CIO Otto Doll of the city of Minneapolis bought into the iPad craze in January, opening his computing environment to both company-issued and personally owned iPads. He figured many of the city's 3,600 PC-toting workers would take up his offer and flood the network with Apple's magic tablet.
Six months later, only 170 iPads have been deployed in the city.
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"It was kind of surprising," Doll says. "We were really expecting more folks to jump on the bandwagon. I thought there was this pent-up demand and expected 400 or 500 right off the bat."
So is the iPad over-hyped as an enterprise tool?
Many obstacles stand in the way of the iPad's march to the enterprise. Apple and the media have played up the iPad's promise, perhaps setting up unrealistic expectations. The iPad itself is a poor replacement for laptops for most knowledge workers. It's costly for companies, especially money-strapped cities such as Minneapolis, to embrace new computers that don't replace existing ones.
Yet despite the initially low iPad adoption rate, Minneapolis isn't looking back. The bet on consumer technology will eventually pay off, Doll says.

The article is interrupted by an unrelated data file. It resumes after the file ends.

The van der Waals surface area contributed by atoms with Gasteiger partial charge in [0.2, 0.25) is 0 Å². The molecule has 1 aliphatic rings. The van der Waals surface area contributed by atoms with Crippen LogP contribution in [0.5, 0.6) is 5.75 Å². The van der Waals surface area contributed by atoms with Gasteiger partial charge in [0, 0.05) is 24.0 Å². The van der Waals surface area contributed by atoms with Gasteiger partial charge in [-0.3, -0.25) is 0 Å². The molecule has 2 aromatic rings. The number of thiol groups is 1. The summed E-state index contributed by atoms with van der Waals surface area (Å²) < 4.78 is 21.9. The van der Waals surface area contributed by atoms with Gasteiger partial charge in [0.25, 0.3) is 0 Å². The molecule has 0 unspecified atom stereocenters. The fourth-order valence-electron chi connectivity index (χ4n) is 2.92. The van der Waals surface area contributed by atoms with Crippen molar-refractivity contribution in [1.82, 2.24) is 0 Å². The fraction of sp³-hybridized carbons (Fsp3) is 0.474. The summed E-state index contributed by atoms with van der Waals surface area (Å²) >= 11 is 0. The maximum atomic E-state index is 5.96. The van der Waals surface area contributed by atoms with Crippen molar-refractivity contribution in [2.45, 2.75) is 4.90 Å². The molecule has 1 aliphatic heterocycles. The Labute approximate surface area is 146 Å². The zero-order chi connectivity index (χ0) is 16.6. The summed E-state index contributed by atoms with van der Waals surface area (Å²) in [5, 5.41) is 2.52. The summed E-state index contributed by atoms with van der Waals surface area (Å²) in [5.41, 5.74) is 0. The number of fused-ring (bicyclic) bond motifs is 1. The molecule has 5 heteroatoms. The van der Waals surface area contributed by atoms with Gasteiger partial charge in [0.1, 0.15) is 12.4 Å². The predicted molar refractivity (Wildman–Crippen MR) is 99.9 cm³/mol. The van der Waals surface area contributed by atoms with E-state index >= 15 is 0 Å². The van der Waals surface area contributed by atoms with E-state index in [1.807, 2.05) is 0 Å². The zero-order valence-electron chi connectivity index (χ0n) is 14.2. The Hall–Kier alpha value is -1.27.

"Part of my job is bringing people back to reality when they drink the Kool-Aid," he says. "In reality, there's a whole series of pieces that have to be in place for all of this stuff to click, and we're getting there."
The iPad enterprise craze
At every quarterly earnings report, Apple makes huge claims about the iPad in the enterprise. Ninety-four percent of Fortune 500 companies have deployed or are testing the iPad. Early adopters range in industries from healthcare to manufacturing. CEO Tim Cook has often said that he's never seen an enterprise adoption rate like this in his life.
The third-generation iPad released earlier this year has been an enterprise hit, according to a survey by Consumer Intelligence Research Partners. One in five customers who bought the third-generation iPad planned to use the device for business.
Slideshow: 15 Ways iPad Goes to Work
Some 85 million iPads have been sold since it debuted in April 2010. Recently, Apple extended its worldwide lead in the tablet market, boosting its market share of units shipped to almost 70 percent, according to market researcher IDC.
Rosy numbers aside, the iPad still has a long way to go, says Doll.
"There's this perception that everybody and their grandmother owns an iPad, and it's just not true," he says. "It's actually a fairly small percentage of the total households of our workforce."
Doll doesn't know exactly how many of the city's employees have personal iPads, but he does know that only a few wanted to hook up personal iPads to the corporate network. Doll's iPad push in January included a bring-your-own-device, or BYOD, option. Roughly half of the 170 iPads fell under the BYOD program.